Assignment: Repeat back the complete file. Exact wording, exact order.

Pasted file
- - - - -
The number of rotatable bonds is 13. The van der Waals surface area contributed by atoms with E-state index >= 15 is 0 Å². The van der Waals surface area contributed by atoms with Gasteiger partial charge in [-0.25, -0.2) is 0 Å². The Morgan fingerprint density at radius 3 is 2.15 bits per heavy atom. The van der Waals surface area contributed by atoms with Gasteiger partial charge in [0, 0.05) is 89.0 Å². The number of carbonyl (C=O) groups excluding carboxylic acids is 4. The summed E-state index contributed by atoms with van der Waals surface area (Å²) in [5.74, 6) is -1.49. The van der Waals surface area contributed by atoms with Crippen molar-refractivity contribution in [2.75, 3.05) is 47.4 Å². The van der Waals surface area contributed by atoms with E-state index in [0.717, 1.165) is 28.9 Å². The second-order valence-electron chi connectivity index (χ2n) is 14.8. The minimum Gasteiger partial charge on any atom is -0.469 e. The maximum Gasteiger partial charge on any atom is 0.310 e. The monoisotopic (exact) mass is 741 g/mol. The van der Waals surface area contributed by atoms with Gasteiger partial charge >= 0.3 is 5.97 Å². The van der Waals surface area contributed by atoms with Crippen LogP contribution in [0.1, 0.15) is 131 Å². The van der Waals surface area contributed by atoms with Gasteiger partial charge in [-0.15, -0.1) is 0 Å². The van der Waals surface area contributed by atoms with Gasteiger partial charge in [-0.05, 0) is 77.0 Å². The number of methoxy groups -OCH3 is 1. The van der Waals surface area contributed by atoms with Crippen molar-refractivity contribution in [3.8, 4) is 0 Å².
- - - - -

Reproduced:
The number of rotatable bonds is 13. The van der Waals surface area contributed by atoms with E-state index >= 15 is 0 Å². The van der Waals surface area contributed by atoms with Gasteiger partial charge in [-0.25, -0.2) is 0 Å². The Morgan fingerprint density at radius 3 is 2.15 bits per heavy atom. The van der Waals surface area contributed by atoms with Gasteiger partial charge in [0, 0.05) is 89.0 Å². The number of carbonyl (C=O) groups excluding carboxylic acids is 4. The summed E-state index contributed by atoms with van der Waals surface area (Å²) in [5.74, 6) is -1.49. The van der Waals surface area contributed by atoms with Crippen molar-refractivity contribution in [2.75, 3.05) is 47.4 Å². The van der Waals surface area contributed by atoms with E-state index in [0.717, 1.165) is 28.9 Å². The second-order valence-electron chi connectivity index (χ2n) is 14.8. The minimum Gasteiger partial charge on any atom is -0.469 e. The maximum Gasteiger partial charge on any atom is 0.310 e. The monoisotopic (exact) mass is 741 g/mol. The van der Waals surface area contributed by atoms with Gasteiger partial charge >= 0.3 is 5.97 Å². The van der Waals surface area contributed by atoms with Crippen LogP contribution in [0.1, 0.15) is 131 Å². The van der Waals surface area contributed by atoms with Gasteiger partial charge in [-0.15, -0.1) is 0 Å². The van der Waals surface area contributed by atoms with Gasteiger partial charge in [-0.05, 0) is 77.0 Å². The number of methoxy groups -OCH3 is 1. The van der Waals surface area contributed by atoms with Crippen molar-refractivity contribution in [3.8, 4) is 0 Å².